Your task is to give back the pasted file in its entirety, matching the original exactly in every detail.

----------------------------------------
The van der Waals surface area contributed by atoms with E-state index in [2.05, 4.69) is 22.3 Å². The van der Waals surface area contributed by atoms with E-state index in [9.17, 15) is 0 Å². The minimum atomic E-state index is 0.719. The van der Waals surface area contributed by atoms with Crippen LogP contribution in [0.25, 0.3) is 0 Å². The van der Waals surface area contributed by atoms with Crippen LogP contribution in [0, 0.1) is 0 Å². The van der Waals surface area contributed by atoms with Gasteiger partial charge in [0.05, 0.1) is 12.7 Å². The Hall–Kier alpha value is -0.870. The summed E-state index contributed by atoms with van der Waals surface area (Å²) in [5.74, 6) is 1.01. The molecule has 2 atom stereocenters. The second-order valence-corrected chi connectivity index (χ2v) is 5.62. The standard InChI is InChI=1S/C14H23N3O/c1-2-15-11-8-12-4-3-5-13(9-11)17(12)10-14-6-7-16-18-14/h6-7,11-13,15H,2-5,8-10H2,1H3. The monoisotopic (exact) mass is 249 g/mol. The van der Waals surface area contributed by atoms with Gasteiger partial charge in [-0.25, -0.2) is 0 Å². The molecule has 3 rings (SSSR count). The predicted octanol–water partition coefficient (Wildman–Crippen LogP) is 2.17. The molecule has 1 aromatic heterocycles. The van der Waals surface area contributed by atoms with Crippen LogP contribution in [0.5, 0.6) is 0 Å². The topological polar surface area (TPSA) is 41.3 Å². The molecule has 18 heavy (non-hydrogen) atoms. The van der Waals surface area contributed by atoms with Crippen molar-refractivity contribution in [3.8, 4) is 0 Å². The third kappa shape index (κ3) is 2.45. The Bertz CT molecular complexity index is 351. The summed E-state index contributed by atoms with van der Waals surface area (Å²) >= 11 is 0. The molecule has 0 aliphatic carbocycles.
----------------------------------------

The van der Waals surface area contributed by atoms with E-state index in [2.05, 4.69) is 22.3 Å². The van der Waals surface area contributed by atoms with E-state index in [9.17, 15) is 0 Å². The minimum atomic E-state index is 0.719. The van der Waals surface area contributed by atoms with Crippen LogP contribution in [0.25, 0.3) is 0 Å². The van der Waals surface area contributed by atoms with Crippen LogP contribution in [0, 0.1) is 0 Å². The van der Waals surface area contributed by atoms with Gasteiger partial charge in [0.05, 0.1) is 12.7 Å². The Hall–Kier alpha value is -0.870. The summed E-state index contributed by atoms with van der Waals surface area (Å²) in [5.74, 6) is 1.01. The molecule has 2 atom stereocenters. The second-order valence-corrected chi connectivity index (χ2v) is 5.62. The standard InChI is InChI=1S/C14H23N3O/c1-2-15-11-8-12-4-3-5-13(9-11)17(12)10-14-6-7-16-18-14/h6-7,11-13,15H,2-5,8-10H2,1H3. The monoisotopic (exact) mass is 249 g/mol. The van der Waals surface area contributed by atoms with Gasteiger partial charge in [-0.25, -0.2) is 0 Å². The molecule has 3 rings (SSSR count). The predicted octanol–water partition coefficient (Wildman–Crippen LogP) is 2.17. The molecule has 1 aromatic heterocycles. The van der Waals surface area contributed by atoms with Crippen LogP contribution in [0.5, 0.6) is 0 Å². The topological polar surface area (TPSA) is 41.3 Å². The molecule has 18 heavy (non-hydrogen) atoms. The van der Waals surface area contributed by atoms with Crippen molar-refractivity contribution in [3.8, 4) is 0 Å². The third kappa shape index (κ3) is 2.45. The Bertz CT molecular complexity index is 351. The summed E-state index contributed by atoms with van der Waals surface area (Å²) >= 11 is 0. The molecule has 0 aliphatic carbocycles.